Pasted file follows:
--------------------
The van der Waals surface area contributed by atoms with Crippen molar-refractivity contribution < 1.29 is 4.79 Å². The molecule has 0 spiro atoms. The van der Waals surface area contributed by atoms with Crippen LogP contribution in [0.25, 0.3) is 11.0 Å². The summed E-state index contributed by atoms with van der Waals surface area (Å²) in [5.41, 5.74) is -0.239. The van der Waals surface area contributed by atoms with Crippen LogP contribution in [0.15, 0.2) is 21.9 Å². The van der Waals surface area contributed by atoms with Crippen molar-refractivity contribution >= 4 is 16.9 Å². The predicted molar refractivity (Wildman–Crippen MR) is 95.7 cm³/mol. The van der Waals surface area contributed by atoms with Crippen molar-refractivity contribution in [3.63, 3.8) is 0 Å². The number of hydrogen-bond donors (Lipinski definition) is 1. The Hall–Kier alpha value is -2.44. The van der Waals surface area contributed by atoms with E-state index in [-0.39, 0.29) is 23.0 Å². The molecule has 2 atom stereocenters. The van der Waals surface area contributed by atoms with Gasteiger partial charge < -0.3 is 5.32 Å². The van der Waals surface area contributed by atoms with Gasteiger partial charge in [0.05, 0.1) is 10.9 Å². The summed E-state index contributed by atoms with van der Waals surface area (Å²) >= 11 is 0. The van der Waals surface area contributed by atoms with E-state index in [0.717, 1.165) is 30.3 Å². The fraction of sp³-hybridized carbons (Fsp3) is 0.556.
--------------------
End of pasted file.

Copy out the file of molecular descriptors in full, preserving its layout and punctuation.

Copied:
The van der Waals surface area contributed by atoms with Crippen molar-refractivity contribution < 1.29 is 4.79 Å². The molecule has 0 spiro atoms. The van der Waals surface area contributed by atoms with Crippen LogP contribution in [0.25, 0.3) is 11.0 Å². The summed E-state index contributed by atoms with van der Waals surface area (Å²) in [5.41, 5.74) is -0.239. The van der Waals surface area contributed by atoms with Crippen LogP contribution in [0.15, 0.2) is 21.9 Å². The van der Waals surface area contributed by atoms with Crippen molar-refractivity contribution >= 4 is 16.9 Å². The predicted molar refractivity (Wildman–Crippen MR) is 95.7 cm³/mol. The van der Waals surface area contributed by atoms with Crippen molar-refractivity contribution in [3.63, 3.8) is 0 Å². The number of hydrogen-bond donors (Lipinski definition) is 1. The Hall–Kier alpha value is -2.44. The van der Waals surface area contributed by atoms with E-state index in [-0.39, 0.29) is 23.0 Å². The molecule has 2 atom stereocenters. The van der Waals surface area contributed by atoms with Gasteiger partial charge < -0.3 is 5.32 Å². The van der Waals surface area contributed by atoms with Gasteiger partial charge in [0.05, 0.1) is 10.9 Å². The summed E-state index contributed by atoms with van der Waals surface area (Å²) >= 11 is 0. The van der Waals surface area contributed by atoms with E-state index in [0.717, 1.165) is 30.3 Å². The fraction of sp³-hybridized carbons (Fsp3) is 0.556.